North Denver, Colorado 

 

North Downtown Denver Area
 Denver, Colorado

I call this area North Downtown because that is what it was when I photographed some of the area. The boundaries are roughly from 23rd Street on the South to Brighton Blvd. on the West, I-70 on the North and
Market St. on the East.

More recently the area West of Brighton Blvd. and also West of the Platte River has been included as an area now called River North or Rino for short.

This area is now reasonably small scattered warehouses, working merchants, artist studios and galleries and vacant land. Because of larger spaces available at "cheaper" prices, ample parking and once again people with vision the area is becoming the emerging area of the creative art community in Denver.

The photography here is of the south section of North Downtown. The Brighton Boulevard Viaduct was a small part of the area at Blake Street and Walnut Street. A handful of hobos and transients would gather under the viaduct for shelter in the winter and shade in the summer. The clock on the McPhee-McGinnnity Building was often motionless, a reminder of the surrounding area also stuck in a time past.

The most prominent buildings of North Downtown were on the south end of the area. The McPhee-McGinnity Building with its large clock tower, and the Benjamin Moore building with its long neon sign atop, greeted those entering from Lower Downtown.Other than a few wise property owners and small business owners who took advantage of the inexpensive land or rent in the area, activity was sparse.

I did not document the rest of the North Downtown area. It was basically some of my last work, and a lot of fun later that had come to an end.

I was walking the area at 28th and Larimer Street looking south into downtown and approached the "smiling face of T.J.'s Sunshine Inn" painted on the wall as I looked up. It said "welcome too" above the sign, as an invitation. Well you know I could not pass up such an opportunity and went inside. A little excited, I talked some about photos, and they looked at me puzzled.  I had seen that look many times...I enjoyed many beers and recalled many wonderful times of past people and buildings.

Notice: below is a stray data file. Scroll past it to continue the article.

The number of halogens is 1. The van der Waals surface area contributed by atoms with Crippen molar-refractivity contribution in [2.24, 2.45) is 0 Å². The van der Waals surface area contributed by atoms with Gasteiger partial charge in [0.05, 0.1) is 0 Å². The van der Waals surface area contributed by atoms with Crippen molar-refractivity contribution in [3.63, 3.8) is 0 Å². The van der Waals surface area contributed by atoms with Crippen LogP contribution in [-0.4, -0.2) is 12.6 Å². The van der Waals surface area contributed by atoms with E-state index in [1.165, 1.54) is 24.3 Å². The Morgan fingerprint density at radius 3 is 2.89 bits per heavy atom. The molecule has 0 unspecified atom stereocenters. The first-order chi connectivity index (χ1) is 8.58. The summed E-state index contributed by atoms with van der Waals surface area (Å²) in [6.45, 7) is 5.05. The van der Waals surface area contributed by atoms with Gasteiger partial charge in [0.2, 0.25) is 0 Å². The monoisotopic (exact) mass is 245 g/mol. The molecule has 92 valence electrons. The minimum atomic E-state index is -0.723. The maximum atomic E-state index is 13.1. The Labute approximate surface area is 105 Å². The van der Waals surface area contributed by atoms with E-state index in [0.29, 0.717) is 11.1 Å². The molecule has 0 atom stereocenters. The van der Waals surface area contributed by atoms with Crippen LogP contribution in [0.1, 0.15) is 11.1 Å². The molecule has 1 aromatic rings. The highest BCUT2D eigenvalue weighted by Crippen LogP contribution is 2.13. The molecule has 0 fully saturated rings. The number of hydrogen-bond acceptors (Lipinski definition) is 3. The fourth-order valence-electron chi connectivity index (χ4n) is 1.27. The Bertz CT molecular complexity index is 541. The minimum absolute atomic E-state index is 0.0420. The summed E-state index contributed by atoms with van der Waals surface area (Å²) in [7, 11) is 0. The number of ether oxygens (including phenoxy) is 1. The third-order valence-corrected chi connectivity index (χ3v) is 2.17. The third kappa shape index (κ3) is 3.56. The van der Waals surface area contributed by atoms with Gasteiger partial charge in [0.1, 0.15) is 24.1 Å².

I had taken a lot of average images, but in the process had recorded many great images and documented Denver's architectural heritage from
1983- 1993 like nobody else. I worked extremely hard to capture what I think was a pivotal time in Denver's history.

I had to film some of Denver's past, not necessarily in reverence, but respect. Denver would be changing rapidly and for the better.  A city has to grow with the times, just as people grow or get left behind. I simply wanted to document on film this transition of Denver.

Well sadly and tired, I put my camera over my head and strap around my neck.  "Thank you" I said to the fellow patrons and bartender. Out the door, and down the road I went.

My photographs of Denver are dedicated to my late Mother Betty, my wife, Candice, and her late Mother, Jo.

- Kim Allen

 

 

 

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ęCopyright 1983 Kim Allen Denver Photo Archives